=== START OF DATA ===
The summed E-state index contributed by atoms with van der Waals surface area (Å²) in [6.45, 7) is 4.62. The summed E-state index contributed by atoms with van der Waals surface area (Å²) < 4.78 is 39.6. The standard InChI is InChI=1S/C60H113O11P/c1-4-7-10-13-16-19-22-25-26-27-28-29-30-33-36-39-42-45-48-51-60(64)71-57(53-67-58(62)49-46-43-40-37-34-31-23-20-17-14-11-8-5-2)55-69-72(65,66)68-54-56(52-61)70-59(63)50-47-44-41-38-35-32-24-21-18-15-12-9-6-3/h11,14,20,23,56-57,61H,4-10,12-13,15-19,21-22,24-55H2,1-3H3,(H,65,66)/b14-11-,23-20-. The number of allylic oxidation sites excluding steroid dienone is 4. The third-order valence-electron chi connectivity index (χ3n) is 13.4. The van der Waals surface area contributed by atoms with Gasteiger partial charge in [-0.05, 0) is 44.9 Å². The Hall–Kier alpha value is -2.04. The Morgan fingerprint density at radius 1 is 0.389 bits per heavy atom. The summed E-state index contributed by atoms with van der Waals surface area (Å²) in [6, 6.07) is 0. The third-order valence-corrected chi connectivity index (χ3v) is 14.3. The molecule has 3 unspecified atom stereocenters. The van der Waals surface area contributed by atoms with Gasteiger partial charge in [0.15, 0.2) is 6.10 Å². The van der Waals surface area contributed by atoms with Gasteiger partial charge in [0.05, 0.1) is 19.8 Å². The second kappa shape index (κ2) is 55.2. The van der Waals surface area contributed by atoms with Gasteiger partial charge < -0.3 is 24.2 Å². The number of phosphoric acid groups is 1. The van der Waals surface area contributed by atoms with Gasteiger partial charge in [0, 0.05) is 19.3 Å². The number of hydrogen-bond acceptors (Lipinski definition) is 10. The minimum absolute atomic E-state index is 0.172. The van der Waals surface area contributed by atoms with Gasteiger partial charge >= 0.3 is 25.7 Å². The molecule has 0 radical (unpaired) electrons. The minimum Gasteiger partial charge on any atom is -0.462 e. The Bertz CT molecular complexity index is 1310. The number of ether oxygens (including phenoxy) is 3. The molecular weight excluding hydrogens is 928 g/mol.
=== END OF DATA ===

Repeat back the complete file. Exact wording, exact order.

The summed E-state index contributed by atoms with van der Waals surface area (Å²) in [6.45, 7) is 4.62. The summed E-state index contributed by atoms with van der Waals surface area (Å²) < 4.78 is 39.6. The standard InChI is InChI=1S/C60H113O11P/c1-4-7-10-13-16-19-22-25-26-27-28-29-30-33-36-39-42-45-48-51-60(64)71-57(53-67-58(62)49-46-43-40-37-34-31-23-20-17-14-11-8-5-2)55-69-72(65,66)68-54-56(52-61)70-59(63)50-47-44-41-38-35-32-24-21-18-15-12-9-6-3/h11,14,20,23,56-57,61H,4-10,12-13,15-19,21-22,24-55H2,1-3H3,(H,65,66)/b14-11-,23-20-. The number of allylic oxidation sites excluding steroid dienone is 4. The third-order valence-electron chi connectivity index (χ3n) is 13.4. The van der Waals surface area contributed by atoms with Gasteiger partial charge in [-0.05, 0) is 44.9 Å². The Hall–Kier alpha value is -2.04. The Morgan fingerprint density at radius 1 is 0.389 bits per heavy atom. The summed E-state index contributed by atoms with van der Waals surface area (Å²) in [6, 6.07) is 0. The third-order valence-corrected chi connectivity index (χ3v) is 14.3. The molecule has 3 unspecified atom stereocenters. The van der Waals surface area contributed by atoms with Gasteiger partial charge in [0.15, 0.2) is 6.10 Å². The van der Waals surface area contributed by atoms with Gasteiger partial charge in [0.05, 0.1) is 19.8 Å². The second kappa shape index (κ2) is 55.2. The van der Waals surface area contributed by atoms with Gasteiger partial charge < -0.3 is 24.2 Å². The number of phosphoric acid groups is 1. The van der Waals surface area contributed by atoms with Gasteiger partial charge in [0, 0.05) is 19.3 Å². The number of hydrogen-bond acceptors (Lipinski definition) is 10. The minimum absolute atomic E-state index is 0.172. The van der Waals surface area contributed by atoms with Gasteiger partial charge >= 0.3 is 25.7 Å². The molecule has 0 radical (unpaired) electrons. The minimum Gasteiger partial charge on any atom is -0.462 e. The Bertz CT molecular complexity index is 1310. The number of ether oxygens (including phenoxy) is 3. The molecular weight excluding hydrogens is 928 g/mol.